Student Fees

Apr 142004
Authors: Colleen Buhrer

Chuck Fogland says the Associated Students of CSU Student

Funding Board has been allocating student fees in an unfair


Fogland, chairman of the CSU College Republicans, and other CSU

Republicans members collected signatures Wednesday on the Lory

Student Center Plaza to petition ASCSU to change its funding

practices. They collected almost 160 signatures on a petition

stating, “We resolve that the Funding Board of ASCSU shall not fund

any student organization (whose primary purpose and activities

support or oppose any political party).”

The SFB receives a portion of student fees, which it allocates

to registered student organizations.

“Any group that is a registered student organization has the

right to request funding,” said Linda Kuk, vice president for

Student Affairs.

Within all the student fees the university collects, ASCSU

receives approximately $22.80 per student, Kuk said. Half of this

goes to fund the Transfort bus system and the other half goes to

ASCSU spending and the funding board allocations.

SFB allocates money to organizations based on criteria

established in its bylaws. These bylaws state, “ASCSU will not fund

the general organizational and operational costs of registered

student organizations which are political, religious, housing and

recreational sports organizations, or fraternities and


Fogland argues that organizations such as Action Awareness and

the Palestinian Student Association are primarily political

organizations and for that reason should not receive funding.

“We just need to enforce the rules that are on the books,” he

said. “If they are going to fund (Action Awareness), they should

fund the other side. It needs to be a fair playing field.”

Mae Pagett, a member of Action Awareness, disagreed with Fogland

that funding the organization violates SFB bylaws.

“Every statement you make can be considered political,” said

Pagett, a junior sociology major. She said that Action Awareness is

not supporting any political candidate or party, but that it is

acting as an outlet for students to have their voices heard. “It is

crucial that despite what (students’) voice is, they should be

allowed a voice.”

Fogland and the CSU College Republicans plan to draft a contract

for organizations to sign when they receive funding indicating its

purpose. They will be using this draft and the signatures acquired

for their petition when they present to SFB next week.

SFB generally continues funding organizations throughout the

year until the money runs out, Kuk said. If students are unhappy

with the groups that are receiving funding from student fees, they

must go to SFB and appeal.

Fogland encourages “students to find out exactly where their

student fees are going.”

SFB bylaws define a political group as “any organization whose

primary purpose and activities support or oppose any political

party; support or oppose a ballot measure or a drive to put an

issue on the ballot measure; or support a candidate or group of

candidates formally running in an election for office.”

Once an organization is classified in a category allowing

funding, SFB cannot allocate fees based on the content of the

program, said Katie Clausen, vice president of ASCSU.

“(SFB) cannot make a decision on whether they like the program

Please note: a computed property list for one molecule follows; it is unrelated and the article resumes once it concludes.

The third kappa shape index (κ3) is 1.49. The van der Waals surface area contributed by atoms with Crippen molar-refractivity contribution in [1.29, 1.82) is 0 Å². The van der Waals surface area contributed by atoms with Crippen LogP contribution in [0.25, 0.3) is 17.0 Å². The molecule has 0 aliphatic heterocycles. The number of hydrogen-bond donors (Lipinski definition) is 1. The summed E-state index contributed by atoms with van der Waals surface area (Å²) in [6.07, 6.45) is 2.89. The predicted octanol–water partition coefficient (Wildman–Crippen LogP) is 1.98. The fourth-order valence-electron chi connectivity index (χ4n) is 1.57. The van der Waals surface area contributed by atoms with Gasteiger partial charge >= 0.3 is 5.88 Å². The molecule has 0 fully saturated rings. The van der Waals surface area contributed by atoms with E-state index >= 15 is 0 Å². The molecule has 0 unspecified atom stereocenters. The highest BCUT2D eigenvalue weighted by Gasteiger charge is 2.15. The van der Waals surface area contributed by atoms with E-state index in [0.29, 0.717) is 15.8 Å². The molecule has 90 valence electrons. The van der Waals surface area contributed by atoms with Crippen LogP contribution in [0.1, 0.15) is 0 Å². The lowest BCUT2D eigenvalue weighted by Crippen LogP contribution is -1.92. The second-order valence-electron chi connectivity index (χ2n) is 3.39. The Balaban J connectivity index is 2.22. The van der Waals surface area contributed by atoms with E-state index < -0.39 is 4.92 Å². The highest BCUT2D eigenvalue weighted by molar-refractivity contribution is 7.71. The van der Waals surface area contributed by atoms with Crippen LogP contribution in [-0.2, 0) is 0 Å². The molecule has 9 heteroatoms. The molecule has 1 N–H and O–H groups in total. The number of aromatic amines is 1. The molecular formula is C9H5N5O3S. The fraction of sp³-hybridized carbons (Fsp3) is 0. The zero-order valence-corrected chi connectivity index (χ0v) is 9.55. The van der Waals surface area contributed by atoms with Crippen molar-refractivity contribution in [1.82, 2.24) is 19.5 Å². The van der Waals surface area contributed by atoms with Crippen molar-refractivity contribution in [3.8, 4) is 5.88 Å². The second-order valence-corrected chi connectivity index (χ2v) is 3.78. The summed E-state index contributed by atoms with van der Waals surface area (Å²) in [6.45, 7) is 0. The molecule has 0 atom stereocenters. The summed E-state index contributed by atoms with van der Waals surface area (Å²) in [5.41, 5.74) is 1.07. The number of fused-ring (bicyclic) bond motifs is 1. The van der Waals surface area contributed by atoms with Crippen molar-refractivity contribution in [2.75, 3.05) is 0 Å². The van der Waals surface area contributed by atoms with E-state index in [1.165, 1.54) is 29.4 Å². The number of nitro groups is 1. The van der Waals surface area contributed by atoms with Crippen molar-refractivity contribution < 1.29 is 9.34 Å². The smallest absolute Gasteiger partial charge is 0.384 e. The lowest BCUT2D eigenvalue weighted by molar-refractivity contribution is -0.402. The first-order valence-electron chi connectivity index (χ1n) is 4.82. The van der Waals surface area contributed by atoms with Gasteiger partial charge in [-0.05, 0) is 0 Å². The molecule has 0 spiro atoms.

or not,” Kuk said.

This is in part due to the Supreme Court decisions in Board of

Regents of the University of Wisconsin System v. Southworth et al.

(2000). In this case, the court held “The First Amendment permits a

public university to charge its students an activity fee used to

fund a program to facilitate extracurricular student speech,

provided that the program is viewpoint neutral.”

This holding essentially said that ASCSU may use student fees to

fund student organizations so long as it does not allocate the

money on the basis of content.

Kuk said organizations request money for programming only.

“Student fee monies do not go for running organizations,” she

said. Organizations can have their funding revoked for mismanaging

the money, but not for political reasons, she said.

From the beginning

The process for allocating all student fees begins with the

Student Fee Review Board. SFRB reviews the allocation of all fees

outside of what goes to ASCSU to spend on the bus system, ASCSU and

student organizations. SFRB recommends funding for or against some

student services and whether or not to increase the funding of an


Then the board writes a report about why it voted for or against

an organization that is sent to Kuk. The board has finalized the

recommendation for this year and will do a final vote next week,

Kuk said.

She reviews the recommendation to make sure everything is

complying with processes and procedures. Mainly she looks at

whether SFRB acted arbitrarily in making its decisions, but

generally everything is accepted, Kuk said. CSU President Larry

Penley then reviews the recommendation and sends it on to the Board

of Governors for the CSU System, which makes the final


If students are unhappy with paying student fees for any of the

services the fees go to, they can appeal to Kuk’s office.

“(A student) has to have a really unusual reason for wanting to

be exempt from the fees,” she said. Examples of viable reasons

include students studying abroad or full-time students living in

Denver and taking most classes online. In both these examples, the

students would likely not use the services provided by student

fees. If a student simply doesn’t like a fee and doesn’t want to

pay it, that is not a viable reason to be exempt from the fee, she


Kuk said very few students appeal. Last semester about 12

students appealed.

Kuk said students certainly can appeal fees, but just because

students choose not to use the services does not mean they don’t

pay for them.

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